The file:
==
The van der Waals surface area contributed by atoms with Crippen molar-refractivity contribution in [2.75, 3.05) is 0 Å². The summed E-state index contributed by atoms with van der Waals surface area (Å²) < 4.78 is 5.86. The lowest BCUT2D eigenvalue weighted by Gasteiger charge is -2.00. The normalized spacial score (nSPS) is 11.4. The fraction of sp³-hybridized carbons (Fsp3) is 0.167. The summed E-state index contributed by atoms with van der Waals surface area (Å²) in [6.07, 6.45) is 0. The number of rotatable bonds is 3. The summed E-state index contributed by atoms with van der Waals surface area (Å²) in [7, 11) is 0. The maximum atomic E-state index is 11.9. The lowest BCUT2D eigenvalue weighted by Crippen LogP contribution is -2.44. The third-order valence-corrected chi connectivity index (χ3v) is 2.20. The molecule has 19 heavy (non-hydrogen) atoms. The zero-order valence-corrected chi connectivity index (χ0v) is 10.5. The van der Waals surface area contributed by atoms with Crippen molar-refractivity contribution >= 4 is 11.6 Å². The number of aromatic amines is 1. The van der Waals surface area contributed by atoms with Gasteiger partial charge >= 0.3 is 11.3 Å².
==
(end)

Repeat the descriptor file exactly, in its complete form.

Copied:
The van der Waals surface area contributed by atoms with Crippen molar-refractivity contribution in [2.75, 3.05) is 0 Å². The summed E-state index contributed by atoms with van der Waals surface area (Å²) < 4.78 is 5.86. The lowest BCUT2D eigenvalue weighted by Gasteiger charge is -2.00. The normalized spacial score (nSPS) is 11.4. The fraction of sp³-hybridized carbons (Fsp3) is 0.167. The summed E-state index contributed by atoms with van der Waals surface area (Å²) in [6.07, 6.45) is 0. The number of rotatable bonds is 3. The summed E-state index contributed by atoms with van der Waals surface area (Å²) in [7, 11) is 0. The maximum atomic E-state index is 11.9. The lowest BCUT2D eigenvalue weighted by Crippen LogP contribution is -2.44. The third-order valence-corrected chi connectivity index (χ3v) is 2.20. The molecule has 19 heavy (non-hydrogen) atoms. The zero-order valence-corrected chi connectivity index (χ0v) is 10.5. The van der Waals surface area contributed by atoms with Crippen molar-refractivity contribution >= 4 is 11.6 Å². The number of aromatic amines is 1. The van der Waals surface area contributed by atoms with Gasteiger partial charge >= 0.3 is 11.3 Å².